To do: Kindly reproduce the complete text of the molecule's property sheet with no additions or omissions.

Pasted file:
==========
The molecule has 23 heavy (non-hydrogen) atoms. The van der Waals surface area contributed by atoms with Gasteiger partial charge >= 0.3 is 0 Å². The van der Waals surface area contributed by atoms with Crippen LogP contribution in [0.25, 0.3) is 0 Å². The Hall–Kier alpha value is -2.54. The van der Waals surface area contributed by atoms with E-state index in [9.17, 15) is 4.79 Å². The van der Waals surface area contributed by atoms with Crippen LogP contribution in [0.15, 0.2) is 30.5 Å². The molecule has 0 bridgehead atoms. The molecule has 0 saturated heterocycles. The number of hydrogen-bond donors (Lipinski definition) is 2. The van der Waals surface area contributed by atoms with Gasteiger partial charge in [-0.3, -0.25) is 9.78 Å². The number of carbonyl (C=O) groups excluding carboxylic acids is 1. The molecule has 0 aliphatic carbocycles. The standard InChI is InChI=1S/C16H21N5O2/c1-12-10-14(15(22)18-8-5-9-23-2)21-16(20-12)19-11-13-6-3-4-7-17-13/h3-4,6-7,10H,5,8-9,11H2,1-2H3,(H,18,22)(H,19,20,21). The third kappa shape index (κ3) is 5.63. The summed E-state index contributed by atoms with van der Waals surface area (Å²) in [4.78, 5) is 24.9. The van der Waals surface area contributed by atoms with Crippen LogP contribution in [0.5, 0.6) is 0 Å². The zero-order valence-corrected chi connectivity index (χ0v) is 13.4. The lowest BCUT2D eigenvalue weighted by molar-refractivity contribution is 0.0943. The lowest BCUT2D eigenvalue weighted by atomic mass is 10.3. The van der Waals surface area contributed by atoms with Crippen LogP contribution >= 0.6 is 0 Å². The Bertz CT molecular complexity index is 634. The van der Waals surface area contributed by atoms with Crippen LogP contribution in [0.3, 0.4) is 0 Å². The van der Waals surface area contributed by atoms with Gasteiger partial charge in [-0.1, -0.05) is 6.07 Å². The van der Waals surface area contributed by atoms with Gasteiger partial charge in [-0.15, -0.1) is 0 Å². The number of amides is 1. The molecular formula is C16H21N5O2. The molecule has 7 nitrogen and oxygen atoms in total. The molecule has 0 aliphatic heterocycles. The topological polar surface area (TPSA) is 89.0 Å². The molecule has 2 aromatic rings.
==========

The molecule has 23 heavy (non-hydrogen) atoms. The van der Waals surface area contributed by atoms with Gasteiger partial charge >= 0.3 is 0 Å². The van der Waals surface area contributed by atoms with Crippen LogP contribution in [0.25, 0.3) is 0 Å². The Hall–Kier alpha value is -2.54. The van der Waals surface area contributed by atoms with E-state index in [9.17, 15) is 4.79 Å². The van der Waals surface area contributed by atoms with Crippen LogP contribution in [0.15, 0.2) is 30.5 Å². The molecule has 0 bridgehead atoms. The molecule has 0 saturated heterocycles. The number of hydrogen-bond donors (Lipinski definition) is 2. The van der Waals surface area contributed by atoms with Gasteiger partial charge in [-0.3, -0.25) is 9.78 Å². The number of carbonyl (C=O) groups excluding carboxylic acids is 1. The molecule has 0 aliphatic carbocycles. The standard InChI is InChI=1S/C16H21N5O2/c1-12-10-14(15(22)18-8-5-9-23-2)21-16(20-12)19-11-13-6-3-4-7-17-13/h3-4,6-7,10H,5,8-9,11H2,1-2H3,(H,18,22)(H,19,20,21). The third kappa shape index (κ3) is 5.63. The summed E-state index contributed by atoms with van der Waals surface area (Å²) in [4.78, 5) is 24.9. The van der Waals surface area contributed by atoms with Crippen LogP contribution in [0.5, 0.6) is 0 Å². The zero-order valence-corrected chi connectivity index (χ0v) is 13.4. The lowest BCUT2D eigenvalue weighted by molar-refractivity contribution is 0.0943. The lowest BCUT2D eigenvalue weighted by atomic mass is 10.3. The van der Waals surface area contributed by atoms with Crippen LogP contribution >= 0.6 is 0 Å². The Bertz CT molecular complexity index is 634. The van der Waals surface area contributed by atoms with Crippen LogP contribution in [0.3, 0.4) is 0 Å². The van der Waals surface area contributed by atoms with Gasteiger partial charge in [-0.1, -0.05) is 6.07 Å². The van der Waals surface area contributed by atoms with Gasteiger partial charge in [-0.15, -0.1) is 0 Å². The number of amides is 1. The molecular formula is C16H21N5O2. The molecule has 7 nitrogen and oxygen atoms in total. The molecule has 0 aliphatic heterocycles. The topological polar surface area (TPSA) is 89.0 Å². The molecule has 2 aromatic rings.